The V8 GTS doesn't come with any low noise adapters or additional fans so for once the testing was a relatively simple and quick process, simply fit it (yeah right) and fire up the tests.
With a Delta temp of just 26.1 at stock the only other air cooler in the charts that betters the V8 GTS is the Nuctua NH-D14. It even beats the Eisberg 120 and the Corsair H60 although only by a small margin. These low volt low overclocks are not where the actions at though so let's wind things up a bit.
Turning now to the 4GHz test we up the voltage to 1.25 volts, this is what is deemed normally as stock volts. Something we are always harping on about on the forums is AUTO does not mean stock volts, and normally if you overclocking with "auto" volts the motherboard will be upping the volts much more than needed if you were to do it manually. By whichever means it happens, upping the volts (especially from our 1.1v undervolt) does have a big impact on temps, with an average increase of 10-15 degrees seen in the results.
At the higher levels of heat generated by the increase in voltage required for the 4.0GHz overclock, fan performance, although still a factor becomes less critical, replaced instead by a coolers ability to conduct the heat up the heat pipes and more crucially the total surface area of the fins enabling convection to the atmosphere. The V8 GTS again beats all air coolers aside from the mighty D14, being some 3.5 degrees adrift, and again it gets the better of quite a few of the AIOs in the charts.
Upping the volts still further we achieve a stable 4.4GHz overclock at 1.35 Volts. It's here we start to separate the wheat from the chaff, with lesser coolers not able to disperse the increased heat effectively. Again we see a jump of 10 degrees or so from the figures at 4GHz. Both the H100 and the well-respected D14 are creeping into the 70s here, indicating that only the cream of the crop will excel at this level.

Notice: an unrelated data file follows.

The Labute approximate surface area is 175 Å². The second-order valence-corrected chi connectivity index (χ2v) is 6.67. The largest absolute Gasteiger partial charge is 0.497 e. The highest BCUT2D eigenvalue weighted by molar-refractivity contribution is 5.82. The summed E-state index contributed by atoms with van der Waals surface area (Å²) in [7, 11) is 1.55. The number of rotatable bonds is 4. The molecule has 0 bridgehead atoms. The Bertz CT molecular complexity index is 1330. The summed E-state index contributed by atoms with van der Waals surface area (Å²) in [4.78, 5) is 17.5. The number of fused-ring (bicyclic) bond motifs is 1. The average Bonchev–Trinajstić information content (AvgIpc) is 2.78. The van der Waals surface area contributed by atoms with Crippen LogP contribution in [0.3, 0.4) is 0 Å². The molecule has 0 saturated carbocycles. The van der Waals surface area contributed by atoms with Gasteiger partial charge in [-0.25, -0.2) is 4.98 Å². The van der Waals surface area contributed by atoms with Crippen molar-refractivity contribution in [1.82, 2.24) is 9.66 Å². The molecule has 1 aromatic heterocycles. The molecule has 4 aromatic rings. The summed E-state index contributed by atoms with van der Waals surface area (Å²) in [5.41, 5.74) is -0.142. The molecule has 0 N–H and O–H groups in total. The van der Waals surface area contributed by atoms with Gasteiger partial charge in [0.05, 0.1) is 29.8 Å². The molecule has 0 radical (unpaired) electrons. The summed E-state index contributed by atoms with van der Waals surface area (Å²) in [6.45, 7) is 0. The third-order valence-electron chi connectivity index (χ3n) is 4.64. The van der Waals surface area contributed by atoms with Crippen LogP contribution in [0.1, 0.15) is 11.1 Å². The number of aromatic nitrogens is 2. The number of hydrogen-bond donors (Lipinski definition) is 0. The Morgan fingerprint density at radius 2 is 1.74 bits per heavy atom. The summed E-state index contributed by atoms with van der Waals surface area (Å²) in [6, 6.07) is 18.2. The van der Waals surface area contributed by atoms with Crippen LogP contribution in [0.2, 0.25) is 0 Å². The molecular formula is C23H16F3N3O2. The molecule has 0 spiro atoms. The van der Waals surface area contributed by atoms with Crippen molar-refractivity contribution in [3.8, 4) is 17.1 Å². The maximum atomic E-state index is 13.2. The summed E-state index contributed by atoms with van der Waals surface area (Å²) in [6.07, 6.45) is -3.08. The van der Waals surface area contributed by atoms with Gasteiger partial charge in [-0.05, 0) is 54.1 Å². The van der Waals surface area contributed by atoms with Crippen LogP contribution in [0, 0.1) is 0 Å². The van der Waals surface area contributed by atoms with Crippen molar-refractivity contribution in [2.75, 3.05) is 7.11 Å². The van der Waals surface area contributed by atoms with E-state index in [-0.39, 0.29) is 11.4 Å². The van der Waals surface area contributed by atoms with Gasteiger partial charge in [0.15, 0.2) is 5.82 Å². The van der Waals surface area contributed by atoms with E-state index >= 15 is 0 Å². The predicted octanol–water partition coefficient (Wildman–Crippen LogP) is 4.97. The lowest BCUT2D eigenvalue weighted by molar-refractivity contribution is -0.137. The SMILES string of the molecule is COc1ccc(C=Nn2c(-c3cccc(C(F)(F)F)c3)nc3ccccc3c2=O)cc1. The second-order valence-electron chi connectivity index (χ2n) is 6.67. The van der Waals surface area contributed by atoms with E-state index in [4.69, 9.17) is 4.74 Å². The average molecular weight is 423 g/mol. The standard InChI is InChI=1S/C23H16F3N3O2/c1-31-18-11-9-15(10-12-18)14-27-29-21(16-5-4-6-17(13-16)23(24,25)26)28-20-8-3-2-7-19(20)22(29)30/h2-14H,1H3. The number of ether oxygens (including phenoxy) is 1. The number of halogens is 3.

This is where we start to separate the men from the boys. So how did the V8 GTS do? Well it's beating the Mugen but only just and is now 5 degrees off the pace of the D14. Not a bad showing by any measure.
Having gotten this far we were really quite hopeful that the V8 GTS might make it into the hallowed 4.6GHz club, but sadly it was not to be with the temps popping over 80 degrees some 20 minutes into the test and triggering an automatic fail.
Whether you buy into the Cooler Master marketing of the cooler as "Seemingly channelling the power of the muscle cars that inspired its design" or not there's no denying that the V8 GTS is a substantial bit of kit. It measures 166.5mm from end to end and is 154mm deep. Thankfully though that's where the mega measurements cease as the height of the assembly is a mere 149.8mm. A smart move by Cooler Master enabling the V8 GTS to fit into not only huge cases such as the Storm Trooper we use as our heat sink test case, but also a good many more diminutive mid tower cases.
There's a very good reason for this bulk, under the subtle red LED lit top cover and fan fascia can be found no less than three fin stacks. The central stack being the biggest at 40mm thick, with two smaller lateral stacks measuring 25mm thick. A total of eight 6mm heat pipes are split between the three stacks, with four running into the central area while the remaining four are split two each between the lateral stacks. These lateral stacks are also elevated to improve RAM compatibility. Sandwiched between both lateral and inner stacks are a pair of Custom Cooler Master 140mm fans. The 20mm thick fans are rated between 600 and 1600RPM, generating between 28-82 CFM of airflow and 0.3-1.45mmH20 of static pressure. On the down side all this performance comes at a price, a very loud price in fact with the fans generating between 16 and 36dBA. The numbers are pretty arbitrary but believe us when we say that at full chat, which is how we do our testing, this is one cacophonous cooler.